THIS ARTICLE/PRESS RELEASE IS PAID FOR AND PRESENTED BY University of Oslo - read more
Heart function is normal in most people who have had COVID-19
Impaired heart function does not seem to be the reason why it takes a long time for some to recover after undergoing COVID-19.
Those who develop a serious course of disease due to COVID-19 infection usually need treatment in a hospital. By October 2021, more than five thousand people had been hospitalised due to covid-19, according to Norwegian figures from the Norwegian Institute of Public Health, NIPH.
One of the complications you can get due to COVID-19 infection is inflammation of the heart muscle. This condition is called myocarditis, and can cause symptoms such as palpitations, difficulties breathing, disturbance of the heart rhythm and pressure on the chest. However, a new study provides good reason for optimism regarding cardiac function after undergoing COVID-19. In a new study, researchers found that heart function was normal in most people a few months after having been hospitalised with COVID-19 infection.
“Our study shows that most of the patients who have undergone a COVID-19 infection are doing well. Most people’s heart function was normal after recovery,” says former researcher at the Institute of Clinical Medicine, Jorun Tangen.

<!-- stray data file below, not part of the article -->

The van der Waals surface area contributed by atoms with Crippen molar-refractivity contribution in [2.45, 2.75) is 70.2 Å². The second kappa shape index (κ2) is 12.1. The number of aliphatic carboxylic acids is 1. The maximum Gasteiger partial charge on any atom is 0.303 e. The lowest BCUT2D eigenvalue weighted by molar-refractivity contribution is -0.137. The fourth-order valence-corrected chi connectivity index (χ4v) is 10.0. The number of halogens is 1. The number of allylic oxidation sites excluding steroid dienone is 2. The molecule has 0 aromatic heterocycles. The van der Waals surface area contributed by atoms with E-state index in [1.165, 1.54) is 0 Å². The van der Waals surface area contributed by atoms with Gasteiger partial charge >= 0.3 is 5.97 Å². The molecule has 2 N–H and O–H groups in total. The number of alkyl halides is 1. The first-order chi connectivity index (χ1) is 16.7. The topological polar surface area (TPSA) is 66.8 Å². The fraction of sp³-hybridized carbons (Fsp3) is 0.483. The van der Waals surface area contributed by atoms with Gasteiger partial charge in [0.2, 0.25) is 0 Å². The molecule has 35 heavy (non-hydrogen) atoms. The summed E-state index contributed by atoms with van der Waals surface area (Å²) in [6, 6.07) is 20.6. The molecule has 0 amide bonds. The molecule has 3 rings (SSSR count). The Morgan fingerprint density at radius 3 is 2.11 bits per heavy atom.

A minority had impaired cardiac function that may be due to COVID-19
Nevertheless, there was a small change in heart function in some of the patients. These patients had impaired left ventricular function, i.e. the left part of the heart muscle functioned less good than what is normally the case. In most people, this was due to high blood pressure or heart disease that the patients had before they became infected with the coronavirus. However, this did not apply to everyone.
“In six of the patients who participated in the study, we cannot explain the slightly reduced heart function by hypertensive heart disease or other heart diseases,” the researcher says.
Hypertensive heart disease is caused by high blood pressure over time, and reduces the heart’s ability to pump blood around the body. However, this disease did not explain the reduced cardiac function in these six patients. Tangen explains that we can therefore imagine that the change in heart function is a consequence of complications related to COVID-19.
“We cannot rule out that these patients had impaired heart function due to undergone myocarditis in connection with COVID-19 infection,” she states.
Some patients may need to start with heart medication
It is important to identify and follow-up patients who have changed heart function after undergoing COVID-19, since some may need to start with heart medication.
“What we have learned in this study is that we should follow up patients who show signs of impaired cardiac function after admission for COVID-19 infection. We should examine the heart of these patients again after twelve months,” Tangen says, and adds:
“If the heart function is impaired to the extent that the patient needs heart medication, he or she should start with the medication in line with our guidelines for heart failure.”